COVID-19 has had a huge impact on the way we live, work, play, buy and consume things. Some of these new ways will last only as long as the pandemic does. Others however, will likely become ingrained in our lifestyles, either out of habit after months of lockdown and social distancing, or by positive choice. How to satisfy these post-pandemic behaviours and habits will continue to be a focus for many firms as lockdown continues to ease and restart begins on earnest. Businesses with existing propositions well-suited for a post-COVID era are particularly optimistic: 72% of companies surveyed by Connected Places Catapult believe the current situation to be an opportunity for their business.
Since the beginning of the lockdown, the UK’s daily carbon dioxide emissions have decreased by 36%. Globally, daily emissions decreased by as much as 17% during the lockdown’s peak in April, compared to daily average in 2019.
This taste of life in cleaner and quieter environments has led many to advocate for a ‘green recovery’, with stimulus investments and support for ailing sectors linked to efforts to realise net zero targets. As the Economist observed in May,“Getting economies back on their feet is a circumstance tailor-made for investment in climate-friendly infrastructure that boosts growth and creates new jobs.”
Place leaders are likewise clear on the opportunity to tie economic recovery to environmental improvements. The Global Mayors Covid-19 Recovery Task Force has put tackling air pollution and climate degradation high on the list to achieve a climate-friendly economic recovery from the pandemic. And the public agree: two-thirds of Britons believe Climate Change to be as serious as COVID-19 and say they want it prioritised in recovery (Ipsos MORI, 2020)13. The market opportunity for ‘green recovery’ solutions is therefore significant and businesses with solutions which will help places realise both objectives will be well placed to benefit from the increased public and political interest.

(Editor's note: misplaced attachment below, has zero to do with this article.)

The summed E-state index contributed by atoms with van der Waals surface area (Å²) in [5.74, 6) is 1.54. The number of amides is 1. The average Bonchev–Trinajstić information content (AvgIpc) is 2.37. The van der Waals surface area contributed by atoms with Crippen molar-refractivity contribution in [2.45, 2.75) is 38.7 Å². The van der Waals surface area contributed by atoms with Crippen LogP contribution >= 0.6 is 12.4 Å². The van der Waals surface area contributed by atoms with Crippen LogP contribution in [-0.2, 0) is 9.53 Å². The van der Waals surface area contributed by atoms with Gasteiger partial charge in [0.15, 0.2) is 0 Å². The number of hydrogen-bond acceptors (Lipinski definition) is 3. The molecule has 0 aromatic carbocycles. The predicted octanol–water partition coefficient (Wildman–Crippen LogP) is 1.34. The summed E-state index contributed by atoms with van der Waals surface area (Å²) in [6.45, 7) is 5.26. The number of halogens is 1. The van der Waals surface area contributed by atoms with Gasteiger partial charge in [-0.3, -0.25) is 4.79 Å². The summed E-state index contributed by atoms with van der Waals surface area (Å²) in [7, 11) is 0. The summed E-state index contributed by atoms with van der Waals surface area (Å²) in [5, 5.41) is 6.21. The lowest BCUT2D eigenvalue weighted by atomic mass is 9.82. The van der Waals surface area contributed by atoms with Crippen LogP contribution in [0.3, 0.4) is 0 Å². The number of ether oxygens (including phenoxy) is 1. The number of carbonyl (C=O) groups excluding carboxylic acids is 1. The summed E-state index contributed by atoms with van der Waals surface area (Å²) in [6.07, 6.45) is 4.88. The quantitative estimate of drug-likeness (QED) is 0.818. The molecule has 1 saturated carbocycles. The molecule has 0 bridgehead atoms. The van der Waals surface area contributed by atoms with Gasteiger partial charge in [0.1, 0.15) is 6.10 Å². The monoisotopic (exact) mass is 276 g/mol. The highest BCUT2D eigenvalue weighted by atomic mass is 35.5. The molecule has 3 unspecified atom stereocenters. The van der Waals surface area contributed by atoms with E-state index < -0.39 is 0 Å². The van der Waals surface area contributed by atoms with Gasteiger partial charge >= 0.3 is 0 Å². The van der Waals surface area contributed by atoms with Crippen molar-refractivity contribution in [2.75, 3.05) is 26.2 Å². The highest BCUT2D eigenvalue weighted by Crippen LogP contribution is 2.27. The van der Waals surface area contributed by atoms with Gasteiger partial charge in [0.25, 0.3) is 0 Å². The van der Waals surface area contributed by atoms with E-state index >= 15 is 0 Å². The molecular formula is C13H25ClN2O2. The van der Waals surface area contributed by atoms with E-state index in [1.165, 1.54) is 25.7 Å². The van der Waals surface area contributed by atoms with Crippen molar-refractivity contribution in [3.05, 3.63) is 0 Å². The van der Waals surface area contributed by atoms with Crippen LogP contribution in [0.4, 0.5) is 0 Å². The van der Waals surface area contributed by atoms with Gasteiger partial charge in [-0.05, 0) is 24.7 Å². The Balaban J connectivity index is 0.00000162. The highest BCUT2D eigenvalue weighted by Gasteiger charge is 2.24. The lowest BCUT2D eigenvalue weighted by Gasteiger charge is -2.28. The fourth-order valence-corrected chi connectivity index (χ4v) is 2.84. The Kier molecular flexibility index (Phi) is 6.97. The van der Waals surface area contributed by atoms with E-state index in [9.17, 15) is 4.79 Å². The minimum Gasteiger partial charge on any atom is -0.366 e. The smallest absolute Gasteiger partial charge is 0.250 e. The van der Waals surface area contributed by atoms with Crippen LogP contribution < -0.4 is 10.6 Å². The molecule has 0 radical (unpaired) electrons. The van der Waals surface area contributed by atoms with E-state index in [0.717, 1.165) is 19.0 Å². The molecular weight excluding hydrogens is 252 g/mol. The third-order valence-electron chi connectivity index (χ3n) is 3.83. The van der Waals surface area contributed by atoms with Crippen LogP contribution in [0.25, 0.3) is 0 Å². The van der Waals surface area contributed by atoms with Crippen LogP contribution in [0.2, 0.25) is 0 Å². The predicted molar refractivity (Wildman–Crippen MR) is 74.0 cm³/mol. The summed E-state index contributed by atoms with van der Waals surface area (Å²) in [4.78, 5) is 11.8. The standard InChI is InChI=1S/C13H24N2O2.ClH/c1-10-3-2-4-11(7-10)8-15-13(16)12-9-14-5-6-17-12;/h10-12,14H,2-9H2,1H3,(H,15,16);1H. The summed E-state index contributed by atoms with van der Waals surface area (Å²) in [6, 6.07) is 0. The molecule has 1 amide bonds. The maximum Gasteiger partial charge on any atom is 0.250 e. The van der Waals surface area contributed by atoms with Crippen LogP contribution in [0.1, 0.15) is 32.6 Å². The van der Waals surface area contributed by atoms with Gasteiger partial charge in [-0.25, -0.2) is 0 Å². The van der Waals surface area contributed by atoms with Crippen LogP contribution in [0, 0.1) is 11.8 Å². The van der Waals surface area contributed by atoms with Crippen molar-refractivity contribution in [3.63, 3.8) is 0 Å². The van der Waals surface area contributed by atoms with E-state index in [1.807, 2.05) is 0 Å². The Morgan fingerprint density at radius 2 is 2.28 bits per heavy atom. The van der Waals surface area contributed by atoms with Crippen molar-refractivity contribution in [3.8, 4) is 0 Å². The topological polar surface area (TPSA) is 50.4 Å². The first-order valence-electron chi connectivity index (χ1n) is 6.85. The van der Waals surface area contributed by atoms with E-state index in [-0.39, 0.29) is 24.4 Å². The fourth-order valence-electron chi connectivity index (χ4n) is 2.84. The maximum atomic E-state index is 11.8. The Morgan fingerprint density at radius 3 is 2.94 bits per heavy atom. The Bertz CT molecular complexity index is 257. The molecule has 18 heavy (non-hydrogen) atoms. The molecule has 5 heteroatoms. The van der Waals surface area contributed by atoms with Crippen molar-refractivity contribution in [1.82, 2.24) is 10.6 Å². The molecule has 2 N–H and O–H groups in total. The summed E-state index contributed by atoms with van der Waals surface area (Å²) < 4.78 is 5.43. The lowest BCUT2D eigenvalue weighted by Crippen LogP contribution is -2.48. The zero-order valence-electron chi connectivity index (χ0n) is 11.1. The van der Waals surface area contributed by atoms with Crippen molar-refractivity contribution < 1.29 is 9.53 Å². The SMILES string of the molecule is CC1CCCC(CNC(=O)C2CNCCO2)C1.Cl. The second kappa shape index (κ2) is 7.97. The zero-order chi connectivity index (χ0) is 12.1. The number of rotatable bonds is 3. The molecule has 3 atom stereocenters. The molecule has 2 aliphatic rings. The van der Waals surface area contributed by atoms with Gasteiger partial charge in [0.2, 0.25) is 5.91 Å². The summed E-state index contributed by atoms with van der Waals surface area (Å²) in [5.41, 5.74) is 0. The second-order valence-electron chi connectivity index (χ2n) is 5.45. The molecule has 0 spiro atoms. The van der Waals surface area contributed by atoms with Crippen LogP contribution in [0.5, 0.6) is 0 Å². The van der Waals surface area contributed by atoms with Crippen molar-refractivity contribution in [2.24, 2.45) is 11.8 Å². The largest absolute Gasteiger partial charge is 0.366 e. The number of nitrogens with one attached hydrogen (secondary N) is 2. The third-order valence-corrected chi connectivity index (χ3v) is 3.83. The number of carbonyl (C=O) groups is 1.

From data-driven tools which drive agility and transparency in planning and development, to e-scooters and apps which help you get about smoothly, ‘smart buildings’ which respond to the needs of occupiers, or drones and delivery robots which take cars off the roads, connected places innovations enable smarter, more user-friendly, more resource efficient, more responsive services and user experiences. They are central to releasing the productivity of towns and cities, and to accelerating the transition to net zero. Connected place innovations are also central to meeting the many new and emerging needs of post-pandemic places – starting with managing the risk (and fear) of contagion through to longer term transformations.
The chapters in this Innovation Brief highlight how connected places businesses have already risen to the challenge of COVID-19 and explore some of the market opportunities that the pandemic has created or accelerated. These opportunities have been selected based on:
At Connected Places Catapult, we harness UK innovation to help create connected places for a more productive and greener future. We will be releasing new chapters and related content over the coming weeks. To learn more about the opportunities outlined in this report, sign up for July’s Third Thursday and if anything in this Innovation Brief sparks your interest, get in touch with us at firstname.lastname@example.org.